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Home Assessments


We offer assessments in a variety of areas covering Autism Spectrum Disorder, Speech, Language, Cognitive, Academic Progress, and Behaviour.

What are the signs?

If your child is showing signs of delayed development in any of the following areas …

We can undertake an initial assessment and then recommend any further formal assessments that may be required.

Initial assessment

The initial assessment will involve meeting with you and your child over one to two hours.

Therapy recommendations

Once an assessment has been completed we then work with you to develop a therapy program, making recommendations based on what your child needs.

We tailor therapy frequency and goals to suit your child’s needs and to fit with family circumstances.

Funding & NDIS

Many children identified with delays through formal assessment are likely to be eligible for funding through the NDIS.

If you have NDIS funding, we can make recommendations for supports that fit with your current level of funding. We can also keep you informed of other options available (such as Medicare or private health benefits) to assist you to fund therapy depending on your unique circumstances.

Available Assessments

Autism Dual Diagnosis

We offer a dual diagnostic assessment to confirm autism spectrum disorder with two accredited diagnosticians, a Psychologist and Speech Pathologist.

Autism Dual Diagnosis Assessment

Using a dual diagnosis assessment for Autism Spectrum Disorder (formerly autistic disorder and Asperger’s Syndrome) means that you will be seen by Clinical Psychologist Carolyn Cole and consultant Speech Pathologist Charlotte Badge in a joint assessment. Charlotte and Carolyn are both accredited diagnosticians each with more than 10 years’ experience. In South Australia, while the NDIS accepts a diagnosis made by one accredited diagnostician, our education system requires two accredited diagnosticians sign off on a diagnosis. Thus, a dual assessment will ensure your child can access the supports available under the education system.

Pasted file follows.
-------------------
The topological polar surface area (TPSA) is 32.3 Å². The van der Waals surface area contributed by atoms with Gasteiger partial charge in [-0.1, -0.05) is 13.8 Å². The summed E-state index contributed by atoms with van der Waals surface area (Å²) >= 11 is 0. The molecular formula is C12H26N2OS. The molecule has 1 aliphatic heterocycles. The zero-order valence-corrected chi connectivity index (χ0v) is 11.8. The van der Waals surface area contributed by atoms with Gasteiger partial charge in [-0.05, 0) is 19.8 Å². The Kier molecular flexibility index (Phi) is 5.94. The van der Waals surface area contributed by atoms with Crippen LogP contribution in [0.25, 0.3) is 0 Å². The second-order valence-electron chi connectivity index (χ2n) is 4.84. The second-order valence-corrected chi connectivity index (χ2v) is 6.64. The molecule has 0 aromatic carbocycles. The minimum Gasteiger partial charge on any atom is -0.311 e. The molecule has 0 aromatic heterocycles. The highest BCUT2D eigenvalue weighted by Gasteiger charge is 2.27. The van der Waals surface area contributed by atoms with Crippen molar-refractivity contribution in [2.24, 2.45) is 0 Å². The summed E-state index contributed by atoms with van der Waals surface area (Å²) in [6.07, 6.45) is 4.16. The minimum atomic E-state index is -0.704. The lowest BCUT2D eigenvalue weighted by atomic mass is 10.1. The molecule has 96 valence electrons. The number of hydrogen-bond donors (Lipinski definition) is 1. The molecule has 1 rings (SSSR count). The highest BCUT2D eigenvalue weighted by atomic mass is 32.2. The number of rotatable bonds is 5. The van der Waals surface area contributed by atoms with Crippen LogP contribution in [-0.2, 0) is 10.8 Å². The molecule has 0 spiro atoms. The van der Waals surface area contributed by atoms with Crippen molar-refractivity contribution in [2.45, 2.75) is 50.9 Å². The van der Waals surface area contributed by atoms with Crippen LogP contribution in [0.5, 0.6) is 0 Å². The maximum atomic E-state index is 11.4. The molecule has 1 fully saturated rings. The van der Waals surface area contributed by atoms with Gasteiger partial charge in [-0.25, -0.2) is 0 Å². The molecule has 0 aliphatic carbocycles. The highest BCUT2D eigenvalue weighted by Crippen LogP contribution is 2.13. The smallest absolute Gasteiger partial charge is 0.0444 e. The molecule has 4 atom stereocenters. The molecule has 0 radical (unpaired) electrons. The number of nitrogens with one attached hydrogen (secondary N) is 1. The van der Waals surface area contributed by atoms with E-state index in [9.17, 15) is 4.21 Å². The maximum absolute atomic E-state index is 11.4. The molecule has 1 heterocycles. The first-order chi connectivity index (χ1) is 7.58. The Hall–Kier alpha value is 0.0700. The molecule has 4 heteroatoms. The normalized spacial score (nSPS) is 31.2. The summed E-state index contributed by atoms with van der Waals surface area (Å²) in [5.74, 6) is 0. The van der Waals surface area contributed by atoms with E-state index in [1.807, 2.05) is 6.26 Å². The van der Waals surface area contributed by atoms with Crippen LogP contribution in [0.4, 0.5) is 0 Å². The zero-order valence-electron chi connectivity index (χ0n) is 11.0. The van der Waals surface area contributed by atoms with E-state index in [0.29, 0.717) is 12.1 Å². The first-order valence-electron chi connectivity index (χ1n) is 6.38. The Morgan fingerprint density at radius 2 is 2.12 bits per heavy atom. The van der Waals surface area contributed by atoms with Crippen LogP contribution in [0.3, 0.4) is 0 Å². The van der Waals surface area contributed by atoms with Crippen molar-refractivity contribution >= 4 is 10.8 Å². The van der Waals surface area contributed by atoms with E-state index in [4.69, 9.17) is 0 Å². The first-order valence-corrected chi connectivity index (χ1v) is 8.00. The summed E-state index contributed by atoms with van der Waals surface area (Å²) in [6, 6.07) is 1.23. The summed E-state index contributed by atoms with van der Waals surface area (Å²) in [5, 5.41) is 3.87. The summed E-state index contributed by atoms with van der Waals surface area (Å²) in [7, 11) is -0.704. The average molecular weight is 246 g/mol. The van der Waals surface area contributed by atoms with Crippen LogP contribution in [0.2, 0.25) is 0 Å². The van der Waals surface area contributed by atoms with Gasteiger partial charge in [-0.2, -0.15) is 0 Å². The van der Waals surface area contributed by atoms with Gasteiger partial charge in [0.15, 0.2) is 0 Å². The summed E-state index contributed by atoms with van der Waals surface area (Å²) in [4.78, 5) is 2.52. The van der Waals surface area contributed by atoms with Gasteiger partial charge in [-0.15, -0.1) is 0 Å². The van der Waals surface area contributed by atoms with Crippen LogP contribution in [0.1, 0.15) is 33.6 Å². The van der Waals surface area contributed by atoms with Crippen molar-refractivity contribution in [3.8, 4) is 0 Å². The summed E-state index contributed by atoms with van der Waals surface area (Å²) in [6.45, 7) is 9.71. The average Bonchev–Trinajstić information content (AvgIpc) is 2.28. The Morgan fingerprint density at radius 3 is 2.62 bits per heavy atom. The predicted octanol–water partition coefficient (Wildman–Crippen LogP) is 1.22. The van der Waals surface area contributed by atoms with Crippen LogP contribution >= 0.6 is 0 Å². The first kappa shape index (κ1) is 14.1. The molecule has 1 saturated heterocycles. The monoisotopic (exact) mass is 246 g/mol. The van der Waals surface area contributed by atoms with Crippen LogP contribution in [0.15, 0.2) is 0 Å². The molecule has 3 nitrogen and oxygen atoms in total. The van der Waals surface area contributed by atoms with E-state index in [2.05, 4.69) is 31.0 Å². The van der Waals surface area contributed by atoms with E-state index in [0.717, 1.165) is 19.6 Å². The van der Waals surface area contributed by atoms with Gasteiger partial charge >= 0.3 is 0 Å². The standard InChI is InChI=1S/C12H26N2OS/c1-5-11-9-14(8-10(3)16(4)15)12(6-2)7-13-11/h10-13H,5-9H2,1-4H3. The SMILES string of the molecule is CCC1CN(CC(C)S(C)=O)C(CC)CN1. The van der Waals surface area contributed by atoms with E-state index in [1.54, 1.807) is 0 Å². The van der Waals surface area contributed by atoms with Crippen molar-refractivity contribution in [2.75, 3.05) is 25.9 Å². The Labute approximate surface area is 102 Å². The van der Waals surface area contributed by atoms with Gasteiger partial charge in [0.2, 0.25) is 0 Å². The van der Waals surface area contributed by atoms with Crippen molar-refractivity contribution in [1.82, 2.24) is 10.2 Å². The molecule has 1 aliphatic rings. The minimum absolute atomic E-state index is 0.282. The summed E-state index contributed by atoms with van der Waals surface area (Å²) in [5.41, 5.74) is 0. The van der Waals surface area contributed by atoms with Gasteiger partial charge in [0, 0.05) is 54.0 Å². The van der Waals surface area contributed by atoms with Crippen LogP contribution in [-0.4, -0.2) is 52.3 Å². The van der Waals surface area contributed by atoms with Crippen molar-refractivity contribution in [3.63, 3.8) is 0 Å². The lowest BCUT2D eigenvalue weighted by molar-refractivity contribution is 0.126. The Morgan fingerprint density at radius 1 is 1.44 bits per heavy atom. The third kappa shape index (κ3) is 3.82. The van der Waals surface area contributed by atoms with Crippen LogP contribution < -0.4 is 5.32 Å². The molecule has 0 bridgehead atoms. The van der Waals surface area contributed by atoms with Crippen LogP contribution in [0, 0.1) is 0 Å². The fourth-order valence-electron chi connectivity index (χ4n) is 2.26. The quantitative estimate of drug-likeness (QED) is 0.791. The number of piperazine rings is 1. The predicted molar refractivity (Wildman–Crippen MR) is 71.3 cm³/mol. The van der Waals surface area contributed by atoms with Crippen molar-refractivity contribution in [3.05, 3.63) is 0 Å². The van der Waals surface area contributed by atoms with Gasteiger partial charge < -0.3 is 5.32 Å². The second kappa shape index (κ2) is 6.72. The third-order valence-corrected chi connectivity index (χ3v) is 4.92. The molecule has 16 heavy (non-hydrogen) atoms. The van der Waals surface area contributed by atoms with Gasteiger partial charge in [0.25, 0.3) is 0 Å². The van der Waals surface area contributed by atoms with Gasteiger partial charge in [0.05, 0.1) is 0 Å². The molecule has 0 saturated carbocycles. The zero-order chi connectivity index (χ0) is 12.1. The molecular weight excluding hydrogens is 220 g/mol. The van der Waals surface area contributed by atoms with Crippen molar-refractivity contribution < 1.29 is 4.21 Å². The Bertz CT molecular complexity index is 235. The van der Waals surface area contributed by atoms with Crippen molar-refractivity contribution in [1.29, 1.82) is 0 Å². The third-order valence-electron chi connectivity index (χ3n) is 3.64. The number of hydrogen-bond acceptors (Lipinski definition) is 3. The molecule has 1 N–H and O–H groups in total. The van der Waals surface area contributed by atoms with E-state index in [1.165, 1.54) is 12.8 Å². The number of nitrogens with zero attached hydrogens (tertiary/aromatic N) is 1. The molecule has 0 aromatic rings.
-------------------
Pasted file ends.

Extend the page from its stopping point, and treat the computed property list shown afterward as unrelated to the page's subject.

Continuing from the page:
The assessment process

The assessment involves gathering information from you about your child, from your child’s educators (or therapists) and observing your child in a relaxed, play based social session.    The assessment itself will take around 2 hours followed by an hour feedback session where we discuss with you the outcome and recommendations.  A detailed written report is then prepared explaining the assessment process, outcome/ diagnosis, and recommendations.

Possible further assessments

If you have any concerns about your child’s general learning (e.g. do they pick up things as quickly as other children, are they keeping up at school) then we will require your child have an assessment of intellectual functioning as part of the assessment process (if they have not already had one).   This is important as it helps us to be sure that any concerns that you have about how your child is developing are not related to a general delay in how they learn.  An assessment of intellectual functioning also provides useful information for school about how best to assist your child with learning and may mean they are eligible for extra support at school.